The Green and the Gray
The Irish in the Confederate States of America
Publication Year: 2013
Focusing on the experience of Irish southerners in the years leading up to and following the Civil War, as well as on the Irish in the Confederate army and on the southern home front, Gleeson argues that the conflict and its aftermath were crucial to the integration of Irish Americans into the South. Throughout the book, Gleeson draws comparisons to the Irish on the Union side and to southern natives, expanding his analysis to engage the growing literature on Irish and American identity in the nineteenth-century United States.
Published by: The University of North Carolina Press
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Title Page, Copyright
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My fi rst thanks must go to David Perry and Gary Gallagher, who encouraged me to do this project. Since I began, their support and patience have been key to its successful completion. Other folk at the University of North Caro-lina Press, especially Cait Bell-Butterfi eld, John K. Wilson, and Ron Maner, have put a lot of work into the production and I am very grateful for that. ...
Introduction: The Fighting Irish
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Irish participation in the Confederate experiment represents a complex and imperfectly understood element of the American Civil War. Much less nu-merous than their countrymen who took part in the Union war eff ort, Irish Confederates still present serious questions about what it meant to be Irish and American in the mid-nineteenth century. Those Irish who lived in the ...
Chapter 1 Reluctant Secessionists: The Irish, Southern Politics, and the Birth of the Confederacy
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The Irish, Southern Politics, and the Birth of the Confederacy Irish immigrants were active participants in the politics of southern cities. They generally supported the Democratic Party, attracted to its rhetoric of the common man as well as its pro-immigration platform. The relationship between the Irish and southern Democrats became even closer during out-...
Chapter 2 Irish Rebels, Southern Rebels: The Irish Join the Confederate Army
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The secession of southern states and the creation of the Confederate States of America compelled the Irish who wished to remain in those states to switch their allegiance to the new nation. Many also responded to calls to defend it, oft en forming their own ethnic units. About 20,000 Irishmen would serve in the Confederate armed forces. Rhetoric and images compar-...
Chapter 3 Faugh a Ballagh! (Clear the Way!): The Irish in the Confederate Army
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Fulfi lling in part the stereotype of the “Fighting Irish,” Irish soldiers earned a reputation for bravery in the Confederate army as well as one for being dif-fi cult to manage. One of their commanders observed, for example, that with the “strong hand” of good offi cers, they could be great soldiers. 1 Unfortu-nately for Confederate authorities, even “strong hands” could not stop Irish ...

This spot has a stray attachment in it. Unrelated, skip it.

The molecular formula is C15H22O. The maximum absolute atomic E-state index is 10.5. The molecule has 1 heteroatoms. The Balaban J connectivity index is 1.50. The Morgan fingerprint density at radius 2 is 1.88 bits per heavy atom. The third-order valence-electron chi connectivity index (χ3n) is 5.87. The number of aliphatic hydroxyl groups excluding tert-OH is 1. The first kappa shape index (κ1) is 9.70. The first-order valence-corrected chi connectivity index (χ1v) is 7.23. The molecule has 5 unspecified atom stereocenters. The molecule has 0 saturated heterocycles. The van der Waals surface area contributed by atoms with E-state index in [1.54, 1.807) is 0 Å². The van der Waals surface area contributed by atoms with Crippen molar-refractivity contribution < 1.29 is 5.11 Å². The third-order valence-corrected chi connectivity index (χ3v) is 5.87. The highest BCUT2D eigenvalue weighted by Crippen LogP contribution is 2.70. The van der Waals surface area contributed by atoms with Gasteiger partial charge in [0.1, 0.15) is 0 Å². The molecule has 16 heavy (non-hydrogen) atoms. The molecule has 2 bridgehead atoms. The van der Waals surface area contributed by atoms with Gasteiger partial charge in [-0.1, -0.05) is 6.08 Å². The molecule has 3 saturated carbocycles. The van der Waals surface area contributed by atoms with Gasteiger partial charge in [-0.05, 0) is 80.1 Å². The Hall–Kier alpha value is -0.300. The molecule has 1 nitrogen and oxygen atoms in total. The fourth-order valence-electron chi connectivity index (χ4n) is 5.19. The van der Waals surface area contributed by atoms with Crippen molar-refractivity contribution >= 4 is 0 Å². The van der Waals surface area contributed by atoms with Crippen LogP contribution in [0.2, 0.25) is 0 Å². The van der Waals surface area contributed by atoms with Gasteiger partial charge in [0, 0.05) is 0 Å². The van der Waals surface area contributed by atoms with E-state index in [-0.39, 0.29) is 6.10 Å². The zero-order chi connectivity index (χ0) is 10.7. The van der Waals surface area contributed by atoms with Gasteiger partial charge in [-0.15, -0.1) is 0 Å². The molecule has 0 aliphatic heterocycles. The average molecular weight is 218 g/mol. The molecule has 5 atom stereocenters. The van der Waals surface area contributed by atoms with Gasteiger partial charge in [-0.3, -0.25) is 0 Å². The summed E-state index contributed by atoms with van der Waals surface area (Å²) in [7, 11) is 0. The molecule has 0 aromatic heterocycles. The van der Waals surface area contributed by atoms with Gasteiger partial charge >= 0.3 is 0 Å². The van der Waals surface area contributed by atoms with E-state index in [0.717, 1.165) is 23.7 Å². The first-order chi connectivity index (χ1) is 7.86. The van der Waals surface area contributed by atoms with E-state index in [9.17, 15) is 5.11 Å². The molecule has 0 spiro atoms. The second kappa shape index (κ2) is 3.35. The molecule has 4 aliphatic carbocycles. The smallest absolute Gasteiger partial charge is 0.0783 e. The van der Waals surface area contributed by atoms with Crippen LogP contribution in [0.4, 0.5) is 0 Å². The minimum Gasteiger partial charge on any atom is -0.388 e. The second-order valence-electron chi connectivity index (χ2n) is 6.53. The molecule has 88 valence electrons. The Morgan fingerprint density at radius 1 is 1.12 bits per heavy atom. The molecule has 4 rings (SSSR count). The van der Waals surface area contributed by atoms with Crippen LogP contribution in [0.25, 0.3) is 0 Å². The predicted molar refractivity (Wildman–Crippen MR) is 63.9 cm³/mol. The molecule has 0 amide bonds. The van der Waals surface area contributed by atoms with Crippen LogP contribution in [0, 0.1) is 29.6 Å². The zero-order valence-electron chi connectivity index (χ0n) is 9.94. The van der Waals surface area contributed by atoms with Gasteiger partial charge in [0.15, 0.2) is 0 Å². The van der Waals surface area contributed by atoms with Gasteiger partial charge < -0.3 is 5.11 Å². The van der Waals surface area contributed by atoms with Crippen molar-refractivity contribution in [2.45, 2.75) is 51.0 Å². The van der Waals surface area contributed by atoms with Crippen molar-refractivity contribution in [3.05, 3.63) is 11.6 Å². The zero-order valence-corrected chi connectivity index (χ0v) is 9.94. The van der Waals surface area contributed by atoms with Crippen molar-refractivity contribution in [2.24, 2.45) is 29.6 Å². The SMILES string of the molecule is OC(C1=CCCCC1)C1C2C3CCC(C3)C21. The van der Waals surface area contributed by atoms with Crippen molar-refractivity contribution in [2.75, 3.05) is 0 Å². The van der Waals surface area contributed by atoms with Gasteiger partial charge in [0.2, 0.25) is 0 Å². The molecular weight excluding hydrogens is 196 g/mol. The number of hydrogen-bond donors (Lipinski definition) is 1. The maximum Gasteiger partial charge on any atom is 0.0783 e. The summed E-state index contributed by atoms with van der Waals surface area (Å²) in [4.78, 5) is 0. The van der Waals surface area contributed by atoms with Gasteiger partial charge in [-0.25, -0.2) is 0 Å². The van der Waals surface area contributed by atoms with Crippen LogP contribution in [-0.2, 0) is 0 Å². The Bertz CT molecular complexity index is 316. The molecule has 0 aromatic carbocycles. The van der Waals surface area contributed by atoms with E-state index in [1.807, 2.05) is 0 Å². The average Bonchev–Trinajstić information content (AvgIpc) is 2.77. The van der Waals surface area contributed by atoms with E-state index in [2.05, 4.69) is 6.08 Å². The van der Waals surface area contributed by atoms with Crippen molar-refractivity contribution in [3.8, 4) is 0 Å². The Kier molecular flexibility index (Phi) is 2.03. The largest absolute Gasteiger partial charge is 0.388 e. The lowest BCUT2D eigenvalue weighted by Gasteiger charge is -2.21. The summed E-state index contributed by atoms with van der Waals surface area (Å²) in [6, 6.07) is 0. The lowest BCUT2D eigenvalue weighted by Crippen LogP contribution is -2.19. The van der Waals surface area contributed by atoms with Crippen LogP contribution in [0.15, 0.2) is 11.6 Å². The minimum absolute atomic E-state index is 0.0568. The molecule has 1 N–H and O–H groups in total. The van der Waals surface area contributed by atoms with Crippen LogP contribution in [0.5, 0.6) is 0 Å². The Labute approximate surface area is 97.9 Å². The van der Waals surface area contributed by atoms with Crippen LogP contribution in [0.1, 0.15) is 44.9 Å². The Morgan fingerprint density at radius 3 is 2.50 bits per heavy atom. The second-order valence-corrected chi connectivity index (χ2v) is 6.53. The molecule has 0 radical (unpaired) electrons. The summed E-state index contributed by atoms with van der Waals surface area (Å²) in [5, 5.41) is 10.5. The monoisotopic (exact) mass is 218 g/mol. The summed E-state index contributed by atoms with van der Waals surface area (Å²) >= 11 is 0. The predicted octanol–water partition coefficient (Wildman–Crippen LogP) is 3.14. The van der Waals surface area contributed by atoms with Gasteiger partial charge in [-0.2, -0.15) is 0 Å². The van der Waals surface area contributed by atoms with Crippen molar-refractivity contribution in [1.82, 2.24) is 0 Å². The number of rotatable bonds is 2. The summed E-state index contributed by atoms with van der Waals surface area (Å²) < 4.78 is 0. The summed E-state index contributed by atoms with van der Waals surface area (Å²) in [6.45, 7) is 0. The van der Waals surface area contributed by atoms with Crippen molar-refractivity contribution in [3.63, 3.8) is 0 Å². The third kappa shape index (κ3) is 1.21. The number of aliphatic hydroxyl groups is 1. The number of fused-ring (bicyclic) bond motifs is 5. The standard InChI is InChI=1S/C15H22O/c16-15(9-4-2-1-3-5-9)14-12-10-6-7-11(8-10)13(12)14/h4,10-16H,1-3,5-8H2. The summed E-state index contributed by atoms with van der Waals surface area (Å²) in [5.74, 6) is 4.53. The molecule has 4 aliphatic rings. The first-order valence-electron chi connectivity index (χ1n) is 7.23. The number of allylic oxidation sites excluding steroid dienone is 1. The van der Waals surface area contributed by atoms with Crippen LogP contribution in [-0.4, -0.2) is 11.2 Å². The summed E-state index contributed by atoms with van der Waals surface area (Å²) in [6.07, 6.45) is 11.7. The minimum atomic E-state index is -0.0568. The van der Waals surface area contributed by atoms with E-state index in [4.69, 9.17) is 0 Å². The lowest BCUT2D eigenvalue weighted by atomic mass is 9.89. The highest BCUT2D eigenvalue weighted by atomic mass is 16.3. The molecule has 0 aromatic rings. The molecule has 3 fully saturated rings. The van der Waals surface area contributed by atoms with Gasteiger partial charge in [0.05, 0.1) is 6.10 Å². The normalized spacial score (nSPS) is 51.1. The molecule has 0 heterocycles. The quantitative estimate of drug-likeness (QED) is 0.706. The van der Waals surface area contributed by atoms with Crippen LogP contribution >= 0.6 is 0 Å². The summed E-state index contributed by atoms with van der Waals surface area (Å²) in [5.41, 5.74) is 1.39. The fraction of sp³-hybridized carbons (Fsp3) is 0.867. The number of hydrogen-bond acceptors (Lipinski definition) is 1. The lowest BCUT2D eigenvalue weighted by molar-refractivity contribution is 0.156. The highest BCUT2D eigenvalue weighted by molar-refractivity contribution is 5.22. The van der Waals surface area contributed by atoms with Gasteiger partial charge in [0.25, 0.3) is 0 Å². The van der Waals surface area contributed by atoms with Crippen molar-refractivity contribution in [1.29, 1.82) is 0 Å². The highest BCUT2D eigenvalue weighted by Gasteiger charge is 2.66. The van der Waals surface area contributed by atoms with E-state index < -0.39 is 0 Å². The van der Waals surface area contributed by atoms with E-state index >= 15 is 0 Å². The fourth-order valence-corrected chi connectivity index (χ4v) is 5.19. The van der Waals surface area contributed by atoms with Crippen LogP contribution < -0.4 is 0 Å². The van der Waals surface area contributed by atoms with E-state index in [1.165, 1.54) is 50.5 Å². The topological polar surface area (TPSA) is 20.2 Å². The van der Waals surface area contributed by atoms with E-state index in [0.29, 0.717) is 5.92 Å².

Chapter 4 Hard Times: The Irish on the Home Front
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Support for Irish Confederate soldiers from home was vital both for encour-aging them to stay in the army and to highlight to native white southerners that the entire Irish community was behind the Confederacy. Civilian lead-ers of the Irish in the South did embrace the Confederate national project and most became advocates of a “hard-war” policy. They accepted that state ...
Chapter 5 For God, Erin, and Carolina: Irish Catholics in the Confederacy
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Although Irish religious leaders of all denominations supported the Confed-eracy, it was Catholic clergy and sisters who natives saw as the leaders and role models of the Irish community. Thomas Smyth from Second Presby-terian Church in Charleston, for example, was a prominent cleric and Irish immigrant, but it was his Catholic counterpart and fellow Irish immigrant ...
Chapter 6 Another “Lost Cause”: The Irish after the Confederacy
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In the commemoration of the Confederacy aft er the Civil War, the Irish in the South rediscovered a Confederate spirit they had lost during the con-fl ict. Aft er the surrender of the major Confederate armies in April and May 1865, all, including the most patriotic of them, accepted defeat and a return to the United States. The decision made by prominent Confederates such ...
Conclusion: Ambiguous Confederates
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The Irish experience of the Confederacy was indeed an ambiguous one. They had been reluctant secessionists, yet rallied in large numbers to the Confederacy when war began. Those who joined the armed forces were, in general, good fi ghters, but also more likely to desert than native Confeder-ates. Irish civilians supported their “boys” in the service, but most tired of ...
Appendix: Irish Surnames in Mobile, Alabama, Units
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Page Count: 328
Illustrations: 2 line drawings, 1 map
Publication Year: 2013
Series Title: Civil War America